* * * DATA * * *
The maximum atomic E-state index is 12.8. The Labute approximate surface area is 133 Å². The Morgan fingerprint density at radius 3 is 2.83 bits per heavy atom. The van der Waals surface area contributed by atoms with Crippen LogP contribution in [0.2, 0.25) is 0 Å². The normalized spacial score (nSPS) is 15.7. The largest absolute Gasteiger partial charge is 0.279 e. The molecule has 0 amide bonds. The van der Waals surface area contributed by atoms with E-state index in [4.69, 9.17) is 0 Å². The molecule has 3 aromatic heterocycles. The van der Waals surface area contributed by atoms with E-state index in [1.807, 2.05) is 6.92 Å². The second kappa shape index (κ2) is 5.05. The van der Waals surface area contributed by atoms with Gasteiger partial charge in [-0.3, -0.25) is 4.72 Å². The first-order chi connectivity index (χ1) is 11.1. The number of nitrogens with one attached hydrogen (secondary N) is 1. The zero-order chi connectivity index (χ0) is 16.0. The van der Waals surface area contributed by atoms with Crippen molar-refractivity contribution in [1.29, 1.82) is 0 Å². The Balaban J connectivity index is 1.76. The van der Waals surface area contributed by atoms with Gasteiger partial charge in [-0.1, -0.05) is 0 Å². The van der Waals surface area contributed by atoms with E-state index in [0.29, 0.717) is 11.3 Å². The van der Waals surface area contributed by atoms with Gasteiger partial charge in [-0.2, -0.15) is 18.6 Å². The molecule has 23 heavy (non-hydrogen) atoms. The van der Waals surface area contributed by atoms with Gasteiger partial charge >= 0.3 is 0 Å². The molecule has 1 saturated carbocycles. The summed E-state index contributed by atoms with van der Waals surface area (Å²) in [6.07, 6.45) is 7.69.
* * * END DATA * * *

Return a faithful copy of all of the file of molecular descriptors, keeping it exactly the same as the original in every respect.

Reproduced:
The maximum atomic E-state index is 12.8. The Labute approximate surface area is 133 Å². The Morgan fingerprint density at radius 3 is 2.83 bits per heavy atom. The van der Waals surface area contributed by atoms with Crippen LogP contribution in [0.2, 0.25) is 0 Å². The normalized spacial score (nSPS) is 15.7. The largest absolute Gasteiger partial charge is 0.279 e. The molecule has 0 amide bonds. The van der Waals surface area contributed by atoms with E-state index in [4.69, 9.17) is 0 Å². The molecule has 3 aromatic heterocycles. The van der Waals surface area contributed by atoms with E-state index in [1.807, 2.05) is 6.92 Å². The second kappa shape index (κ2) is 5.05. The van der Waals surface area contributed by atoms with Gasteiger partial charge in [-0.3, -0.25) is 4.72 Å². The first-order chi connectivity index (χ1) is 11.1. The number of nitrogens with one attached hydrogen (secondary N) is 1. The zero-order chi connectivity index (χ0) is 16.0. The van der Waals surface area contributed by atoms with Crippen molar-refractivity contribution in [1.29, 1.82) is 0 Å². The Balaban J connectivity index is 1.76. The van der Waals surface area contributed by atoms with Gasteiger partial charge in [-0.1, -0.05) is 0 Å². The van der Waals surface area contributed by atoms with E-state index in [0.29, 0.717) is 11.3 Å². The van der Waals surface area contributed by atoms with Gasteiger partial charge in [-0.2, -0.15) is 18.6 Å². The molecule has 23 heavy (non-hydrogen) atoms. The van der Waals surface area contributed by atoms with Gasteiger partial charge >= 0.3 is 0 Å². The molecule has 1 saturated carbocycles. The summed E-state index contributed by atoms with van der Waals surface area (Å²) in [6.07, 6.45) is 7.69.